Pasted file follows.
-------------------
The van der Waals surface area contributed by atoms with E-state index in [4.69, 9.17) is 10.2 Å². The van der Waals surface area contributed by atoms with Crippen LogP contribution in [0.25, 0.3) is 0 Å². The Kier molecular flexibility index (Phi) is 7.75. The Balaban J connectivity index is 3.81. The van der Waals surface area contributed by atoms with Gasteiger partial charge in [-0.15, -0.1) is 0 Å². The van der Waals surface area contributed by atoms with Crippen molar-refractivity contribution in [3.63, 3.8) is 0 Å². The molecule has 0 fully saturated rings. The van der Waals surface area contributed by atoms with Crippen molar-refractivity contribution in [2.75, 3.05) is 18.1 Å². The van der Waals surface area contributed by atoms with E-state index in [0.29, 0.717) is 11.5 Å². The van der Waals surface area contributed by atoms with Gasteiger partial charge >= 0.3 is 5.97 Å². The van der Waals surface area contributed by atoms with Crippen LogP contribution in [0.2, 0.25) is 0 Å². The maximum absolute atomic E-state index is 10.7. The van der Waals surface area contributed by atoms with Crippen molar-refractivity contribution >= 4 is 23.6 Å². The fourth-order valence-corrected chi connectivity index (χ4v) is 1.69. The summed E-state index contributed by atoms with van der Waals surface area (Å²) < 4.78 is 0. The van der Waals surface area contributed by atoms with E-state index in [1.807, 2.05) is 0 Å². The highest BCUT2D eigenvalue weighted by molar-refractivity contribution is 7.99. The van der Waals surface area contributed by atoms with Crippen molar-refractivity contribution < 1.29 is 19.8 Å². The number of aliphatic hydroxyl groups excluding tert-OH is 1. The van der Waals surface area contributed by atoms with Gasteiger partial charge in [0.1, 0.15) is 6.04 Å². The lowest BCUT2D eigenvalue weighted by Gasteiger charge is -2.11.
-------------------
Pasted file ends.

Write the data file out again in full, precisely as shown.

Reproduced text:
The van der Waals surface area contributed by atoms with E-state index in [4.69, 9.17) is 10.2 Å². The van der Waals surface area contributed by atoms with Crippen LogP contribution in [0.25, 0.3) is 0 Å². The Kier molecular flexibility index (Phi) is 7.75. The Balaban J connectivity index is 3.81. The van der Waals surface area contributed by atoms with Gasteiger partial charge in [-0.15, -0.1) is 0 Å². The van der Waals surface area contributed by atoms with Crippen molar-refractivity contribution in [3.63, 3.8) is 0 Å². The molecule has 0 fully saturated rings. The van der Waals surface area contributed by atoms with Crippen molar-refractivity contribution in [2.75, 3.05) is 18.1 Å². The van der Waals surface area contributed by atoms with E-state index in [0.29, 0.717) is 11.5 Å². The van der Waals surface area contributed by atoms with Gasteiger partial charge >= 0.3 is 5.97 Å². The van der Waals surface area contributed by atoms with Crippen LogP contribution in [0.2, 0.25) is 0 Å². The maximum absolute atomic E-state index is 10.7. The van der Waals surface area contributed by atoms with Crippen molar-refractivity contribution >= 4 is 23.6 Å². The fourth-order valence-corrected chi connectivity index (χ4v) is 1.69. The summed E-state index contributed by atoms with van der Waals surface area (Å²) < 4.78 is 0. The van der Waals surface area contributed by atoms with E-state index in [1.807, 2.05) is 0 Å². The highest BCUT2D eigenvalue weighted by molar-refractivity contribution is 7.99. The van der Waals surface area contributed by atoms with Crippen molar-refractivity contribution < 1.29 is 19.8 Å². The number of aliphatic hydroxyl groups excluding tert-OH is 1. The van der Waals surface area contributed by atoms with Gasteiger partial charge in [0.1, 0.15) is 6.04 Å². The lowest BCUT2D eigenvalue weighted by Gasteiger charge is -2.11.